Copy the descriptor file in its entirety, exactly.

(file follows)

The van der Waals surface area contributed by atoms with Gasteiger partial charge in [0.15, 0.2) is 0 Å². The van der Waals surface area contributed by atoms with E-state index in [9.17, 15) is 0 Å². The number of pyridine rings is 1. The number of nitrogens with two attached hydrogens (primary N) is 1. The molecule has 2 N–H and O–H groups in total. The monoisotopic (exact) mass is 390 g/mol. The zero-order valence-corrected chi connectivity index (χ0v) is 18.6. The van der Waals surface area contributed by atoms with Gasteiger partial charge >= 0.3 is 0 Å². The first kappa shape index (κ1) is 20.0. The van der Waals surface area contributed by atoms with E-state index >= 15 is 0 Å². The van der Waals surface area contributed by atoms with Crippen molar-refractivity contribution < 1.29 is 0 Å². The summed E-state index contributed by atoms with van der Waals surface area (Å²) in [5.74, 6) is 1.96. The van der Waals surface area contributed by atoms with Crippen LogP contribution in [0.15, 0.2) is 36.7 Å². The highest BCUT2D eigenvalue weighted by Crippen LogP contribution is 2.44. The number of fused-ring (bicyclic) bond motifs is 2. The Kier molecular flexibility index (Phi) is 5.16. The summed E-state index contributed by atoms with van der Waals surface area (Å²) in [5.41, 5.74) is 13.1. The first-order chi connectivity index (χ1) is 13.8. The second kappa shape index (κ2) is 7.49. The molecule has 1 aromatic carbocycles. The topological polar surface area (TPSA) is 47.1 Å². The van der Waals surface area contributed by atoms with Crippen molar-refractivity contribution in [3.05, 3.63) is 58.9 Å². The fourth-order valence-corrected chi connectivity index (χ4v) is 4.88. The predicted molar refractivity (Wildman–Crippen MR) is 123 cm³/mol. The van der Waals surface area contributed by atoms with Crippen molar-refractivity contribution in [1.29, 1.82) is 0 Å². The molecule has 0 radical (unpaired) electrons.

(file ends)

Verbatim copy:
The van der Waals surface area contributed by atoms with Gasteiger partial charge in [0.15, 0.2) is 0 Å². The van der Waals surface area contributed by atoms with E-state index in [9.17, 15) is 0 Å². The number of pyridine rings is 1. The number of nitrogens with two attached hydrogens (primary N) is 1. The molecule has 2 N–H and O–H groups in total. The monoisotopic (exact) mass is 390 g/mol. The zero-order valence-corrected chi connectivity index (χ0v) is 18.6. The van der Waals surface area contributed by atoms with Gasteiger partial charge >= 0.3 is 0 Å². The first kappa shape index (κ1) is 20.0. The van der Waals surface area contributed by atoms with E-state index >= 15 is 0 Å². The van der Waals surface area contributed by atoms with Crippen molar-refractivity contribution < 1.29 is 0 Å². The summed E-state index contributed by atoms with van der Waals surface area (Å²) in [5.74, 6) is 1.96. The van der Waals surface area contributed by atoms with Crippen LogP contribution in [0.15, 0.2) is 36.7 Å². The highest BCUT2D eigenvalue weighted by Crippen LogP contribution is 2.44. The number of fused-ring (bicyclic) bond motifs is 2. The Kier molecular flexibility index (Phi) is 5.16. The summed E-state index contributed by atoms with van der Waals surface area (Å²) in [5.41, 5.74) is 13.1. The first-order chi connectivity index (χ1) is 13.8. The second kappa shape index (κ2) is 7.49. The molecule has 1 aromatic carbocycles. The topological polar surface area (TPSA) is 47.1 Å². The van der Waals surface area contributed by atoms with Crippen molar-refractivity contribution in [3.05, 3.63) is 58.9 Å². The fourth-order valence-corrected chi connectivity index (χ4v) is 4.88. The predicted molar refractivity (Wildman–Crippen MR) is 123 cm³/mol. The van der Waals surface area contributed by atoms with Crippen molar-refractivity contribution in [1.29, 1.82) is 0 Å². The molecule has 0 radical (unpaired) electrons.